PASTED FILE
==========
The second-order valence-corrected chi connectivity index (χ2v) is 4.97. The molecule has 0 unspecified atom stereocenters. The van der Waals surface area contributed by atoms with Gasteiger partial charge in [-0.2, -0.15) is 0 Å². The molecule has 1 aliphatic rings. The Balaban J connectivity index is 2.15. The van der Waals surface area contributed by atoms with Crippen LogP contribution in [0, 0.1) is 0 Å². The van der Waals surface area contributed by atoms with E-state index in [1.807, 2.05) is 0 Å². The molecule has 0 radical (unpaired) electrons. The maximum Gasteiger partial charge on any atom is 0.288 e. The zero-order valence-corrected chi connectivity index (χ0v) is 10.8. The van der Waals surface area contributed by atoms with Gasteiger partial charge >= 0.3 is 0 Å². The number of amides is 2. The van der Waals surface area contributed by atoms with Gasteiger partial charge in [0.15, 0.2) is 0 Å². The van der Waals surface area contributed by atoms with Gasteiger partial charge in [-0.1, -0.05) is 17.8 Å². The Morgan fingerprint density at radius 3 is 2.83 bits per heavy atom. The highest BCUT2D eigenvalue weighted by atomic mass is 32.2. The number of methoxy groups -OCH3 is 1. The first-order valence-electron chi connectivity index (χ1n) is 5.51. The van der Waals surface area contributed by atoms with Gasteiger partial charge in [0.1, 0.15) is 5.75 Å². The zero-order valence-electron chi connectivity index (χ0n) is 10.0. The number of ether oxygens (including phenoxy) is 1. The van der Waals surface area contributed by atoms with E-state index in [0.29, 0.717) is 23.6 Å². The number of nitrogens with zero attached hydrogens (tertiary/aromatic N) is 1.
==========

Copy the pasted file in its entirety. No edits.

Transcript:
The second-order valence-corrected chi connectivity index (χ2v) is 4.97. The molecule has 0 unspecified atom stereocenters. The van der Waals surface area contributed by atoms with Gasteiger partial charge in [-0.2, -0.15) is 0 Å². The molecule has 1 aliphatic rings. The Balaban J connectivity index is 2.15. The van der Waals surface area contributed by atoms with Crippen LogP contribution in [0, 0.1) is 0 Å². The van der Waals surface area contributed by atoms with E-state index in [1.807, 2.05) is 0 Å². The molecule has 0 radical (unpaired) electrons. The maximum Gasteiger partial charge on any atom is 0.288 e. The zero-order valence-corrected chi connectivity index (χ0v) is 10.8. The van der Waals surface area contributed by atoms with Gasteiger partial charge >= 0.3 is 0 Å². The number of amides is 2. The van der Waals surface area contributed by atoms with Gasteiger partial charge in [0.15, 0.2) is 0 Å². The van der Waals surface area contributed by atoms with Gasteiger partial charge in [-0.1, -0.05) is 17.8 Å². The Morgan fingerprint density at radius 3 is 2.83 bits per heavy atom. The highest BCUT2D eigenvalue weighted by atomic mass is 32.2. The number of methoxy groups -OCH3 is 1. The first-order valence-electron chi connectivity index (χ1n) is 5.51. The van der Waals surface area contributed by atoms with Gasteiger partial charge in [0.1, 0.15) is 5.75 Å². The zero-order valence-electron chi connectivity index (χ0n) is 10.0. The number of ether oxygens (including phenoxy) is 1. The van der Waals surface area contributed by atoms with E-state index in [0.29, 0.717) is 23.6 Å². The number of nitrogens with zero attached hydrogens (tertiary/aromatic N) is 1.